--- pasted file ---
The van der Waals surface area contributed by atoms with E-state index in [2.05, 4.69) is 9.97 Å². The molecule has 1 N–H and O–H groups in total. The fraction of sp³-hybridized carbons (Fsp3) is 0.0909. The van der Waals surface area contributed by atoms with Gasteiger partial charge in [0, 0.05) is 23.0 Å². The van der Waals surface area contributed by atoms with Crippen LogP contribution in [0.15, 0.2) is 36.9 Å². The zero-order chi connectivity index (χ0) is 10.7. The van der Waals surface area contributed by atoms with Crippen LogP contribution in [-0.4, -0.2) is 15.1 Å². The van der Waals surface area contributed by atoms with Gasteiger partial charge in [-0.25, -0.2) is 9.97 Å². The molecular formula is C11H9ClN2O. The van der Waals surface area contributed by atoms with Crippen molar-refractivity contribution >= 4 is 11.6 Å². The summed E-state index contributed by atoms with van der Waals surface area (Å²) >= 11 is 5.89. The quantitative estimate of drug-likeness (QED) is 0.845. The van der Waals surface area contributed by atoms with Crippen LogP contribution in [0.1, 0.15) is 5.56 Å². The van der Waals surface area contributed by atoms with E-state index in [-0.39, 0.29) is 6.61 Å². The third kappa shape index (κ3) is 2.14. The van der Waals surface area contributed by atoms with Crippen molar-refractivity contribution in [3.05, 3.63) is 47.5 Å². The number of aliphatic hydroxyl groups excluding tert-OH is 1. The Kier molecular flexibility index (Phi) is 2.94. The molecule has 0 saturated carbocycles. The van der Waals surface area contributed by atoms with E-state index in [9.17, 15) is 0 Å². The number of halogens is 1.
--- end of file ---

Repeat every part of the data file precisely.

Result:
The van der Waals surface area contributed by atoms with E-state index in [2.05, 4.69) is 9.97 Å². The molecule has 1 N–H and O–H groups in total. The fraction of sp³-hybridized carbons (Fsp3) is 0.0909. The van der Waals surface area contributed by atoms with Gasteiger partial charge in [0, 0.05) is 23.0 Å². The van der Waals surface area contributed by atoms with Crippen LogP contribution in [0.15, 0.2) is 36.9 Å². The zero-order chi connectivity index (χ0) is 10.7. The van der Waals surface area contributed by atoms with Crippen LogP contribution in [-0.4, -0.2) is 15.1 Å². The van der Waals surface area contributed by atoms with Gasteiger partial charge in [-0.25, -0.2) is 9.97 Å². The molecular formula is C11H9ClN2O. The van der Waals surface area contributed by atoms with Crippen molar-refractivity contribution >= 4 is 11.6 Å². The summed E-state index contributed by atoms with van der Waals surface area (Å²) >= 11 is 5.89. The quantitative estimate of drug-likeness (QED) is 0.845. The van der Waals surface area contributed by atoms with Crippen LogP contribution in [0.1, 0.15) is 5.56 Å². The van der Waals surface area contributed by atoms with E-state index in [-0.39, 0.29) is 6.61 Å². The third kappa shape index (κ3) is 2.14. The van der Waals surface area contributed by atoms with Crippen molar-refractivity contribution in [3.05, 3.63) is 47.5 Å². The number of aliphatic hydroxyl groups excluding tert-OH is 1. The Kier molecular flexibility index (Phi) is 2.94. The molecule has 0 saturated carbocycles. The van der Waals surface area contributed by atoms with E-state index in [9.17, 15) is 0 Å². The number of halogens is 1.